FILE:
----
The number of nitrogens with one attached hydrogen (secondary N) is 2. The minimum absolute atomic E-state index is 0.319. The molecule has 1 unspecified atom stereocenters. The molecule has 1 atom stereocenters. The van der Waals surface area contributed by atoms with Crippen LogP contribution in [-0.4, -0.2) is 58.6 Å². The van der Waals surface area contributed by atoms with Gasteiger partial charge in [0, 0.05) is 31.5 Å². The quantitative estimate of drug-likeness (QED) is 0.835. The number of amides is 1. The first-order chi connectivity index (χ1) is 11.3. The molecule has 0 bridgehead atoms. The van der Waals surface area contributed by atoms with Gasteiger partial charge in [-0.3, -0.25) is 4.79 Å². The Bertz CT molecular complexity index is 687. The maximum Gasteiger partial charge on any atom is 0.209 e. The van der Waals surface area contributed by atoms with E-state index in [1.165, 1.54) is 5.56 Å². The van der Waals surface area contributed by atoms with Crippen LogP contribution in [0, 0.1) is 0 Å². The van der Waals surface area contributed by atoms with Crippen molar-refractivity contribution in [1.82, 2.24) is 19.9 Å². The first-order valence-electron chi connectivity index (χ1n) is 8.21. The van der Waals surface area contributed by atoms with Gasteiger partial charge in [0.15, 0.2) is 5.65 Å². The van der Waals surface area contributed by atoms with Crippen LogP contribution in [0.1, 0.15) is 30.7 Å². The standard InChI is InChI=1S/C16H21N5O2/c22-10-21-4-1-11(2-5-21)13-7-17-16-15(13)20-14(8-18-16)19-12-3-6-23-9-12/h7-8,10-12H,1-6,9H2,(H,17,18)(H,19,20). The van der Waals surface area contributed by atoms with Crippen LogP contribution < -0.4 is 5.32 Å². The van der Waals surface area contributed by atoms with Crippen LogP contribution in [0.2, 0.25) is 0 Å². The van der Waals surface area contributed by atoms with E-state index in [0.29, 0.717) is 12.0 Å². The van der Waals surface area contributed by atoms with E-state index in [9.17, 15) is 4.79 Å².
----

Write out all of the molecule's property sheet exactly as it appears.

The number of nitrogens with one attached hydrogen (secondary N) is 2. The minimum absolute atomic E-state index is 0.319. The molecule has 1 unspecified atom stereocenters. The molecule has 1 atom stereocenters. The van der Waals surface area contributed by atoms with Crippen LogP contribution in [-0.4, -0.2) is 58.6 Å². The van der Waals surface area contributed by atoms with Gasteiger partial charge in [0, 0.05) is 31.5 Å². The quantitative estimate of drug-likeness (QED) is 0.835. The number of amides is 1. The first-order chi connectivity index (χ1) is 11.3. The molecule has 0 bridgehead atoms. The van der Waals surface area contributed by atoms with Gasteiger partial charge in [-0.3, -0.25) is 4.79 Å². The Bertz CT molecular complexity index is 687. The maximum Gasteiger partial charge on any atom is 0.209 e. The van der Waals surface area contributed by atoms with E-state index in [1.165, 1.54) is 5.56 Å². The van der Waals surface area contributed by atoms with Crippen LogP contribution in [0, 0.1) is 0 Å². The van der Waals surface area contributed by atoms with Crippen molar-refractivity contribution in [1.82, 2.24) is 19.9 Å². The first-order valence-electron chi connectivity index (χ1n) is 8.21. The van der Waals surface area contributed by atoms with Gasteiger partial charge in [0.15, 0.2) is 5.65 Å². The van der Waals surface area contributed by atoms with Crippen LogP contribution in [0.1, 0.15) is 30.7 Å². The standard InChI is InChI=1S/C16H21N5O2/c22-10-21-4-1-11(2-5-21)13-7-17-16-15(13)20-14(8-18-16)19-12-3-6-23-9-12/h7-8,10-12H,1-6,9H2,(H,17,18)(H,19,20). The van der Waals surface area contributed by atoms with Crippen LogP contribution < -0.4 is 5.32 Å². The van der Waals surface area contributed by atoms with Crippen LogP contribution in [0.2, 0.25) is 0 Å². The van der Waals surface area contributed by atoms with E-state index in [0.29, 0.717) is 12.0 Å². The van der Waals surface area contributed by atoms with E-state index in [9.17, 15) is 4.79 Å².